Andriy Sushko, a Ukrainian turncoat now working for the Russian FSB in occupied Crimea has been added to the United States’ sanctions list for his role in the abduction and savage torture of Rinat Paralamov in September 2017. Sushko is just one of the people whom human rights groups have identified as candidates deserving to be sanctioned, and the move by the US Department of the Treasury’s Office of Foreign Assets Control (OFAC) is extremely welcome. The notification points to Sushko’s part in torture, including beatings and electric shocks, that could easily have resulted in Paralamov’s death.
Paralamov himself responded to the news by expressing the hope that it might make others think about what they are committing.
As reported, masked men turned up at the Paralamov home in the early morning of September 13, 2017 and carried out what they tried to call “an inspection”.
They did not identify themselves, and the two men who had insignia indicating the FSB [Russian security service] sought to conceal this after a large number of neighbours and friends gathered.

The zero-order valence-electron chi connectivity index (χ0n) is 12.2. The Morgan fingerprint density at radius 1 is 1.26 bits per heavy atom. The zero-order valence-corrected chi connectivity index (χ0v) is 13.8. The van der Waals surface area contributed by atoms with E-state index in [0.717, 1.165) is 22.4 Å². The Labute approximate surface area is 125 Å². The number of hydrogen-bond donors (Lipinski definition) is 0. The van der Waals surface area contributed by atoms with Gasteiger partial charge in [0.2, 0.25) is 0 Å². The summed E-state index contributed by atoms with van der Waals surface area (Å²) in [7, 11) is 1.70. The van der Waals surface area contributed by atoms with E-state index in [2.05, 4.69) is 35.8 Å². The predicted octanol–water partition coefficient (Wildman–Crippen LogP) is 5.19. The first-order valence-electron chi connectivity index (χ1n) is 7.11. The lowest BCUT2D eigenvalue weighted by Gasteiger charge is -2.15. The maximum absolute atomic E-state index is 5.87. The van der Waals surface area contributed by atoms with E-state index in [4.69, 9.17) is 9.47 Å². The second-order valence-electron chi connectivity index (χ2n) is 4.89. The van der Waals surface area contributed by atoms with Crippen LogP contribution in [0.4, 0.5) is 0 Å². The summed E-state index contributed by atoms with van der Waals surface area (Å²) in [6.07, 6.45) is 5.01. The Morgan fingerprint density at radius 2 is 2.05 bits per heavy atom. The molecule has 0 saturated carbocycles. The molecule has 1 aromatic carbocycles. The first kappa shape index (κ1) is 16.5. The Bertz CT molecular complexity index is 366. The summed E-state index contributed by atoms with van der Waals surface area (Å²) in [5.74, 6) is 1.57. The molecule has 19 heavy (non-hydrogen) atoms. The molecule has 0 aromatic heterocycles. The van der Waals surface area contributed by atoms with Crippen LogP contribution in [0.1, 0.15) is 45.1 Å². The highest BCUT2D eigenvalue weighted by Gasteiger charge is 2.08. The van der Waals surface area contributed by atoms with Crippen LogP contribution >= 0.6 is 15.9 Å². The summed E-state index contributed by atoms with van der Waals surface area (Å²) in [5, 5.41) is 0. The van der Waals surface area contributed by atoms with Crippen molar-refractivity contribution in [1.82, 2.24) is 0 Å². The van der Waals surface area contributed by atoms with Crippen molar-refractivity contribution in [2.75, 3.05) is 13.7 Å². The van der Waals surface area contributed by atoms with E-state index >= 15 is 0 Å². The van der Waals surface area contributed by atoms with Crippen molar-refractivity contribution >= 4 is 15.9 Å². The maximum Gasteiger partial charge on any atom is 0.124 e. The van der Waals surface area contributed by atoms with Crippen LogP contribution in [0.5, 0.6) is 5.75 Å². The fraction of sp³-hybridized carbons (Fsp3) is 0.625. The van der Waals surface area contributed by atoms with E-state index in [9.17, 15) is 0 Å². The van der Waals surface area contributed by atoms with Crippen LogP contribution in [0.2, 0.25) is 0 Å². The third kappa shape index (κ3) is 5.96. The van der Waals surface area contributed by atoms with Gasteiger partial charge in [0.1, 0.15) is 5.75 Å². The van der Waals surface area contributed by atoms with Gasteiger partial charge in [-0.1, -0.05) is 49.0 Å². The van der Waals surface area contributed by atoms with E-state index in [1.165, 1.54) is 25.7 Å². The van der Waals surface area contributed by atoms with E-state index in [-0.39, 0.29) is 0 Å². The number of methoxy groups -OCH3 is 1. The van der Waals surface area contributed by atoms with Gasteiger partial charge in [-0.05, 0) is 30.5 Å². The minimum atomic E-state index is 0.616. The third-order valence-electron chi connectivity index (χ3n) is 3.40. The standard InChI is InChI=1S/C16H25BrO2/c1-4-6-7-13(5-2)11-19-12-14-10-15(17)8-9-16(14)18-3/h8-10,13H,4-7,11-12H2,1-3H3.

Paralamov was taken away and throughout Wednesday every police and FSB office in Crimea denied any knowledge of his whereabouts.
By the following day, when the search for him resumed, enforcement bodies admitted that he was at the FSB in Simferopol being questioned. This, they claimed most absurdly, was because Paralamov had himself appeared voluntarily at the FSB “to add something to his explanation” after having been released at 16.00 on the day of his abduction.